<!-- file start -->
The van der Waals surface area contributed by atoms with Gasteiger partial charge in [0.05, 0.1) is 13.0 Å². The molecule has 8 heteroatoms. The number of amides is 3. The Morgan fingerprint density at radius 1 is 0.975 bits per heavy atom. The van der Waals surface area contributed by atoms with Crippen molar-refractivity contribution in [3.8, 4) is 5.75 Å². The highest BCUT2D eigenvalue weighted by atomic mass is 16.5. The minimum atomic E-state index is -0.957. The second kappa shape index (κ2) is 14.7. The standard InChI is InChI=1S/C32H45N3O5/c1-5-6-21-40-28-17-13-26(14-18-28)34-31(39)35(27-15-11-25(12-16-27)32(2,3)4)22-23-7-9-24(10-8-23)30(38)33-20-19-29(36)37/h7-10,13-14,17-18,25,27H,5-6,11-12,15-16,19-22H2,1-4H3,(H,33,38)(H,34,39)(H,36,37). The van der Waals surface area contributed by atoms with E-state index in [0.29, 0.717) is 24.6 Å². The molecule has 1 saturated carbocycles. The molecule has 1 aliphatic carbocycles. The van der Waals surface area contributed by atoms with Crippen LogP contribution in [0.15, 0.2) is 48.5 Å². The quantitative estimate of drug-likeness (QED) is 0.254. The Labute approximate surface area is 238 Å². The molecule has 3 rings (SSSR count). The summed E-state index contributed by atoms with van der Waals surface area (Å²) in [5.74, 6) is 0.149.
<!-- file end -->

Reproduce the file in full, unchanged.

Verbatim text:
The van der Waals surface area contributed by atoms with Gasteiger partial charge in [0.05, 0.1) is 13.0 Å². The molecule has 8 heteroatoms. The number of amides is 3. The Morgan fingerprint density at radius 1 is 0.975 bits per heavy atom. The van der Waals surface area contributed by atoms with Crippen molar-refractivity contribution in [3.8, 4) is 5.75 Å². The highest BCUT2D eigenvalue weighted by atomic mass is 16.5. The minimum atomic E-state index is -0.957. The second kappa shape index (κ2) is 14.7. The standard InChI is InChI=1S/C32H45N3O5/c1-5-6-21-40-28-17-13-26(14-18-28)34-31(39)35(27-15-11-25(12-16-27)32(2,3)4)22-23-7-9-24(10-8-23)30(38)33-20-19-29(36)37/h7-10,13-14,17-18,25,27H,5-6,11-12,15-16,19-22H2,1-4H3,(H,33,38)(H,34,39)(H,36,37). The van der Waals surface area contributed by atoms with E-state index in [0.29, 0.717) is 24.6 Å². The molecule has 1 saturated carbocycles. The molecule has 1 aliphatic carbocycles. The van der Waals surface area contributed by atoms with Crippen LogP contribution in [0.15, 0.2) is 48.5 Å². The quantitative estimate of drug-likeness (QED) is 0.254. The Labute approximate surface area is 238 Å². The molecule has 3 rings (SSSR count). The summed E-state index contributed by atoms with van der Waals surface area (Å²) in [5.74, 6) is 0.149.